Announced back at its Build conference in May, Microsoft is adding a mode to the new version of Edge that will allow it to display websites designed to work with Internet Explorer (IE) 11. The idea is users can work with one browser to access both a modern web experience and legacy intranet sites that require IE. The new mode has made its way to the Canary branch for Edge Insiders and it lets you open a tab that renders the site using IE instead of the new Edge rendering engine, which is based on Chromium. The new mode will mean that enterprises don’t need to manage two different browsers. A blog post by the Microsoft Edge team dated July 16th reads:
The team designed Internet Explorer mode to meet that need, with a goal of 100% compatibility with sites that work today in IE11, including full support for IE’s doc modes, as well as ActiveX controls, like Silverlight and Browser Helper Objects (BHOs). In addition, Internet Explorer mode appears visually like it’s just a part of the next Microsoft Edge, providing users with the latest UI features, like a smarter address bar and new tab page, and greater privacy controls for the modern web.
Microsoft is aiming to replace the existing version of Edge that ships in current versions of Windows 10, which uses Microsoft’s own EdgeHTML rendering engine, with a new version that it has been testing since early 2019. Because much of the web is tested against Google’s Chrome browser, Microsoft decided that the best way to provide a compatible and high-quality user experience in Windows 10 with its own browser was to rebuild Edge from scratch using Chromium as the underlying technology. The Edge browser for Android is also based on Chromium, so Microsoft already has experience building a browser around Google’s tech.
In the build released to Insiders this week, Microsoft is also including other enterprise features to help companies manage the new browser. Edge gets Group Policy support in this build, options to set stricter security requirements, and enterprise-grade PDF viewing. Microsoft is also promising to roll out several new features over the coming weeks, including integrated Microsoft Search, a new tab page with Office 365 links, and secure data synchronization.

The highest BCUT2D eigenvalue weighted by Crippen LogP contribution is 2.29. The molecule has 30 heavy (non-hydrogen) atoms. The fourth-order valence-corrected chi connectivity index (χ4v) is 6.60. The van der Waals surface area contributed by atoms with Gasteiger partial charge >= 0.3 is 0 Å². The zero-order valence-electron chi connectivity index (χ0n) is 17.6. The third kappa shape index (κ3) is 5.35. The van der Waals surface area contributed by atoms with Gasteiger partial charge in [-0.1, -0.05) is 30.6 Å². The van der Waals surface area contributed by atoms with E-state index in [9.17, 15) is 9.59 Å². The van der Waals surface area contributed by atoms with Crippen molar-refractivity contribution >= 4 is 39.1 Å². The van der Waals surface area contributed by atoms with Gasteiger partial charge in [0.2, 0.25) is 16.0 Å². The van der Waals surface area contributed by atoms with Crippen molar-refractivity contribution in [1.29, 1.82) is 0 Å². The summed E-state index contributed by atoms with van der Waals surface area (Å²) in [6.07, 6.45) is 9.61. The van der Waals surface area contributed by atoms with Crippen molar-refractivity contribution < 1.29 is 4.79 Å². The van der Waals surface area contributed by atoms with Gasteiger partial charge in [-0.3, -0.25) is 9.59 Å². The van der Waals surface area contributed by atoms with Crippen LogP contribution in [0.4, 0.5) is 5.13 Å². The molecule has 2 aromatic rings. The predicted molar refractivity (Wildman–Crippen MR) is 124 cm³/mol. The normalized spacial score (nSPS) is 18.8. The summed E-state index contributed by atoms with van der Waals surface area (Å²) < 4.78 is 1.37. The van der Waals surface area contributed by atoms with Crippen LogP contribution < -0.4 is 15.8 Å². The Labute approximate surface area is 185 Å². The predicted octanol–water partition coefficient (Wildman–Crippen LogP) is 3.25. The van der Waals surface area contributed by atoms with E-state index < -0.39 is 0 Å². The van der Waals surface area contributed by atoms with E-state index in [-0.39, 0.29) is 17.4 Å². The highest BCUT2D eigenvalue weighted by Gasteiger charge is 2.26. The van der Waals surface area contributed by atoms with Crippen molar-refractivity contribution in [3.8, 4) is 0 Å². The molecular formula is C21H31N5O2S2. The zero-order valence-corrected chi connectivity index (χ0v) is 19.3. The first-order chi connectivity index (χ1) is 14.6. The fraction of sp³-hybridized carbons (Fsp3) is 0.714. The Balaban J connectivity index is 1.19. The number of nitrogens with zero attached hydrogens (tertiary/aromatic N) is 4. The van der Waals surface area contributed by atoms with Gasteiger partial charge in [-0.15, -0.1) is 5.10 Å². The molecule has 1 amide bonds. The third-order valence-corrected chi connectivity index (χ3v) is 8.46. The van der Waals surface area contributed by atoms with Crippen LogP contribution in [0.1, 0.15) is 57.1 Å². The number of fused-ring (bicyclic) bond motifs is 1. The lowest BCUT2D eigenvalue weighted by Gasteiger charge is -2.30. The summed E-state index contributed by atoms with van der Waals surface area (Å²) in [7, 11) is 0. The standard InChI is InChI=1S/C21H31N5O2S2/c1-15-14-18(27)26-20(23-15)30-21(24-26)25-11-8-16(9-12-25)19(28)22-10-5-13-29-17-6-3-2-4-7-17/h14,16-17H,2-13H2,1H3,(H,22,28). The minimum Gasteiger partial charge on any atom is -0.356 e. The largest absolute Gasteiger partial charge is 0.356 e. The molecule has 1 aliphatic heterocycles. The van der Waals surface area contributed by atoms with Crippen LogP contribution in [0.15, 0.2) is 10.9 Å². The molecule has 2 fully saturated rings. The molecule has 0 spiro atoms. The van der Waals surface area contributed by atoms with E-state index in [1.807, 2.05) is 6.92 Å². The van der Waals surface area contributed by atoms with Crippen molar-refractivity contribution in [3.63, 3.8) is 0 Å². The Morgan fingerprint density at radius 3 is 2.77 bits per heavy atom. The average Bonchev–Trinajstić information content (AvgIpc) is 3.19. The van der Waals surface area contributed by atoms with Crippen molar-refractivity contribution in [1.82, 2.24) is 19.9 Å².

IE mode also supports the Enterprise Site List feature that’s already part of Windows 10. System administrators can define a list of sites that should always be opened using IE. These sites can now be automatically opened in Edge IE mode instead of Internet Explorer. You can download the offline installer files and Group Policy ADMX files here.
In addition to Group Policy support, Microsoft is also promising to make deployment and management easy with Mobile Device Management (MDM) policy settings so that the browser can be deployed and managed using Intune, and other MDM management tools, on Windows and macOS. Enterprises will be able to control the frequency of updates using policies to pause them; and use offline MSI and PKG installer packages to push updates to devices on a custom schedule.
Features currently supported in the shipping version of Edge, like Microsoft Defender SmartScreen, Application Guard, Azure AD Conditional Access, and Microsoft Information Protection, will also be ported to the new browser.
While IE mode is available only in the latest Canary channel release of Edge at the time of writing, Microsoft usually rolls Canary changes to the Dev channel quickly. So, I would expect to see IE mode appear in the Dev channel in the next week. If your organization is planning to adopt the new Edge browser, now would be a good time to start testing to see whether it meets your needs. With the speed at which Microsoft is adding new features, and the high quality and performance of current Dev channel builds, I’d expect Microsoft to make Edge generally available later this year or in the first quarter of 2020.